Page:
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A. Makelov

Monthly Archives: February 2014

What does the Banach-Tarski theorem have to do with the axiom of choice?

`What’s an anagram of Banach-Tarski?’

`Banach-Tarski Banach-Tarski.’

Banach and Tarski

The Banach-Tarski theorem says the following:

Theorem 1 [Banach-Tarski theorem] Given a solid ball in 3-dimensional Euclidean space {\mathbb{R}^3}, we can partition it into a finite number of pieces, so that we can rearrange them to get two solid balls congruent to the first ball.

This clearly goes against people’s intuitions about volume. Often, it is noted that the Banach-Tarski theorem is a consequence of the axiom of choice; this is inherent, since it is in fact equivalent to the axiom of choice. In one of its most strikingly obvious formulations the latter says:

[Axiom of choice] The product of a collection of nonempty sets is nonempty.

That is, for any collection of sets {\{S_i\}_{i\in I}}, where the index set {I} can be an arbitrary set, one can find an indexed family {S = (s_i)_{i\in I}} such that {s_i\in S_i} for all {i\in I}.

So, we have these two things which are equivalent, and one is completely, obviously true, whereas the other is completely, obviously false. OK.

What do these two things have to do with each other? Here’s the beginning of an answer. Our intuitions about concepts like volume and area are formalized in mathematics through what is called a measure. Here’s a definition that summarizes the intuitively desirable properties of such a measure:

Definition 2 A measure on {\mathbb{R}^n} is a non-negative, translation-invariant, countably additive function {\mu:\mathcal{P}(\mathbb{R}^n)\to\mathbb{R}} that assigns to each parallelepiped its volume. That is to say,

  1. {\forall S\subset\mathbb{R}^n, \mu(S)\geq0}.
  2. {\forall S\subset\mathbb{R}^n, v\in\mathbb{R}^n, \mu(S) = \mu(S+v)}
  3. {\forall S_1,S_2,\ldots \subset \mathbb{R}^n} disjoint,

    \displaystyle \begin{array}{rcl} \mu\left(\displaystyle\bigcup_{i=1}^\infty S_i\right)=\displaystyle\sum_{i=1}^\infty \mu(S_i) \end{array}

  4. {\forall a_i,b_i\in\mathbb{R}, \mu( \prod_{i=1}^{n} [a_i,b_i])= \prod_{i=1}^{n} (b_i-a_i)}.

We would then hope to be able to build up complicated sets from many parallelepipeds. Or something like that in any case.

Why do we allow only countably many sets in (2)? Well, the (only!) alternative is to allow at least uncountably many sets, which would then imply that the measure of the entire {\mathbb{R}^n} is equal to the sum of the measures of the points; but points should have zero volume! So our condition (3) is actually pretty liberal.

However, it turns out that in the above definition we wanted too much, i.e. it is inconsistent:

Theorem 3 There exists a subset {A\subset\mathbb{R}} for which {\mu(A)} doesn’t exist.

Proof: Consider the equivalence relation on {[0,1]} given by

\displaystyle \alpha\sim\beta \iff \alpha-\beta\in\mathbb{Q}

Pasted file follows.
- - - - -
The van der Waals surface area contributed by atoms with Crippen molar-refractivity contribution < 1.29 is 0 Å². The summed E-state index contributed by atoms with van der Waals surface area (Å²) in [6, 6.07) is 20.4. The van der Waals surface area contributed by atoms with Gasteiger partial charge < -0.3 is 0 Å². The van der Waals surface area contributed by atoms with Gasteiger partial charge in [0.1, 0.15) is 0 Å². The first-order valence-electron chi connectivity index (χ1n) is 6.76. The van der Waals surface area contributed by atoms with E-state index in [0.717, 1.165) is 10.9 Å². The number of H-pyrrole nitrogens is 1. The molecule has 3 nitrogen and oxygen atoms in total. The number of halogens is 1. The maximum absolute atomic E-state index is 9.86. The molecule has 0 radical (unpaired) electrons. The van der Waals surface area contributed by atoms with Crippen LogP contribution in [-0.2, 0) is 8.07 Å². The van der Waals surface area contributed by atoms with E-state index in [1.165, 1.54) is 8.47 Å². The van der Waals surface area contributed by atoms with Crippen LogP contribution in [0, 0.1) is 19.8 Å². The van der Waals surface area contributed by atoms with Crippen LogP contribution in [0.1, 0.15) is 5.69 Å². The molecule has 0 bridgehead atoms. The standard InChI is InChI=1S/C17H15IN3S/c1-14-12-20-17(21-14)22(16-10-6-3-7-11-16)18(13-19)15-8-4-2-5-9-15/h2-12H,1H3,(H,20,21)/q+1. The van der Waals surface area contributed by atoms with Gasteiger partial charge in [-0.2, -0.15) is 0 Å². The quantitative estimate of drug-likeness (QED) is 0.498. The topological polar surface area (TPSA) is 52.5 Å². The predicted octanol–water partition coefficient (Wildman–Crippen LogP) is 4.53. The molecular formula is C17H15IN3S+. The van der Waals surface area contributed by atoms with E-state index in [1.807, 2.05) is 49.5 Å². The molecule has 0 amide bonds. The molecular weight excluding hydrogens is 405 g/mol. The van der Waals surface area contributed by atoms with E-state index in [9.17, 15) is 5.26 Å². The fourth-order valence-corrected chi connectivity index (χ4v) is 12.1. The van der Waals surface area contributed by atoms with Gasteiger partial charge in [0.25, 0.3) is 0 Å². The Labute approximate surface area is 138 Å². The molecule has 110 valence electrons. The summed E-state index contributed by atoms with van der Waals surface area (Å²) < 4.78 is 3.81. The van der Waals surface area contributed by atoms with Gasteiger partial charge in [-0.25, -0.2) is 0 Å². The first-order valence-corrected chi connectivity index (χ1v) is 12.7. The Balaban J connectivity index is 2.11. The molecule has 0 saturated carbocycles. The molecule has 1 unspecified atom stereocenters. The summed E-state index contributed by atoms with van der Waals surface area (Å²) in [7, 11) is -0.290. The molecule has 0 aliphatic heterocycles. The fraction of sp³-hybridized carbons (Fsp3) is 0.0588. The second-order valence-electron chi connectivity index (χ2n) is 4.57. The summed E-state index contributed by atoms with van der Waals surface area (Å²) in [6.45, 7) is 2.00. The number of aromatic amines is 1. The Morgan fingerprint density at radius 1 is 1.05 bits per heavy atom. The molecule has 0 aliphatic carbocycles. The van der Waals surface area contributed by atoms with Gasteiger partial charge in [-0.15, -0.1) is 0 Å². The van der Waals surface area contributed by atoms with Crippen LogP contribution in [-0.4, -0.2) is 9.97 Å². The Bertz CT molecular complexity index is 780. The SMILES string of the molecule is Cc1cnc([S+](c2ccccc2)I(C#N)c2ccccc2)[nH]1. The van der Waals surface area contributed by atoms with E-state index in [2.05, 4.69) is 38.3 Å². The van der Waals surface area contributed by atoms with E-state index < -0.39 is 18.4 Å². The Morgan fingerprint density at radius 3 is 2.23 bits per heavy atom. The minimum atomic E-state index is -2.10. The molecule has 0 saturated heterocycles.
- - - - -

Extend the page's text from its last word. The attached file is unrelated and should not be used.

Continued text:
By the axiom of choice, we can pick an indexed collection of representatives for each equivalence class; call the set underlying this collection of representatives {A}. To really convince yourself that this is indeed a set (because that’s tricky business), you should play around with the axioms of Zermelo-Fraenkel set theory and the definition of an indexed collection. We shall show that {\mu(A)} doesn’t exist.

Assume the opposite, and consider, for each {r\in\mathbb{Q}\cap[-1,1]}, the sets

\displaystyle A_r = \{ a + r \ \big| \ a\in A\}

Observe that the {A_r} are disjoint, for otherwise we would have {a_1\pm r_1=a_2\pm r_2} for {a_1\neq a_2\in A} and {r_1,r_2\in\mathbb{Q}\cap[0,1]}, and hence {a_1-a_2\in\mathbb{Q}}, contradicting the fact that {a_1,a_2} are in different equivalence classes.

On the other hand, {[0,1]\subset\displaystyle\bigcup_{r} A_r\subset[-1,2]}. Thus, by the properties of measure, we have

\displaystyle 1 \leq \displaystyle\sum_{r} \mu(A)\leq 3

The first inequality gives us {\mu(A)>0}, whereas the second gives us {\mu(A)=0}, thus the contradiction with the assumption that {\mu(A)} exists. \Box

This is where our intuition about volume breaks: it’s impossible to formalize it so that it works for all sets. Now, it’s kind of clear that at least one of the pieces in the decomposition of the ball in the Banach-Tarski paradox has to be similar to the set {A} above, and that is where `volume conservation’ fails.

What people do to define the measure in a consistent way is to be very careful about the sets for which the measure applies. This leads to the ideas of {\sigma}-algebras and Lebesgue measure, which are the established formalisms of measure theory. There still exist sets that are not Lebesgue-measurable (the one constructed above is an example), but this is no longer an inconsistency of the theory; it’s a `weirdness’ of math.

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